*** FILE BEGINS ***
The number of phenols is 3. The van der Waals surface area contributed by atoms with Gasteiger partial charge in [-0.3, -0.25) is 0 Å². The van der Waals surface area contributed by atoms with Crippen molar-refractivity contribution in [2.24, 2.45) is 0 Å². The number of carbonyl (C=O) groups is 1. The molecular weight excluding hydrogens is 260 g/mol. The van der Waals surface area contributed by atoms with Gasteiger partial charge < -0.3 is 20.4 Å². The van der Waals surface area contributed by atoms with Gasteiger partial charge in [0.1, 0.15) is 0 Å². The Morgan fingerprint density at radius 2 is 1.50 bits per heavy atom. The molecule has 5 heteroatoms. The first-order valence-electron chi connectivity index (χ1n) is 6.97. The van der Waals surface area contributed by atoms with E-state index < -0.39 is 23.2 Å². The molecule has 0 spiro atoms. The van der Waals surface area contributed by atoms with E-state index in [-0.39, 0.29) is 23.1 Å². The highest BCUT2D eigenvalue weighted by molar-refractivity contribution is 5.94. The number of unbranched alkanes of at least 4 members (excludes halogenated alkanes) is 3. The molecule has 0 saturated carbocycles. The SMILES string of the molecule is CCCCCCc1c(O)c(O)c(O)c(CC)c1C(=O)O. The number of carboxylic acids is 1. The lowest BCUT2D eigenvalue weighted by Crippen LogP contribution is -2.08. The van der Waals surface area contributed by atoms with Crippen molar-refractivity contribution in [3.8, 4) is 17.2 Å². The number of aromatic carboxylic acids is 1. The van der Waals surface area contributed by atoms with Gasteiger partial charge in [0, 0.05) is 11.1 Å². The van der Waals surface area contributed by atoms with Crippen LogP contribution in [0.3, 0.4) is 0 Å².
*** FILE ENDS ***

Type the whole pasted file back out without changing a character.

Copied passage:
The number of phenols is 3. The van der Waals surface area contributed by atoms with Gasteiger partial charge in [-0.3, -0.25) is 0 Å². The van der Waals surface area contributed by atoms with Crippen molar-refractivity contribution in [2.24, 2.45) is 0 Å². The number of carbonyl (C=O) groups is 1. The molecular weight excluding hydrogens is 260 g/mol. The van der Waals surface area contributed by atoms with Gasteiger partial charge < -0.3 is 20.4 Å². The van der Waals surface area contributed by atoms with Gasteiger partial charge in [0.1, 0.15) is 0 Å². The Morgan fingerprint density at radius 2 is 1.50 bits per heavy atom. The molecule has 5 heteroatoms. The first-order valence-electron chi connectivity index (χ1n) is 6.97. The van der Waals surface area contributed by atoms with E-state index < -0.39 is 23.2 Å². The molecule has 0 spiro atoms. The van der Waals surface area contributed by atoms with E-state index in [-0.39, 0.29) is 23.1 Å². The highest BCUT2D eigenvalue weighted by molar-refractivity contribution is 5.94. The number of unbranched alkanes of at least 4 members (excludes halogenated alkanes) is 3. The molecule has 0 saturated carbocycles. The SMILES string of the molecule is CCCCCCc1c(O)c(O)c(O)c(CC)c1C(=O)O. The number of carboxylic acids is 1. The lowest BCUT2D eigenvalue weighted by Crippen LogP contribution is -2.08. The van der Waals surface area contributed by atoms with Crippen molar-refractivity contribution in [3.8, 4) is 17.2 Å². The number of aromatic carboxylic acids is 1. The van der Waals surface area contributed by atoms with Gasteiger partial charge in [0, 0.05) is 11.1 Å². The van der Waals surface area contributed by atoms with Crippen LogP contribution in [0.3, 0.4) is 0 Å².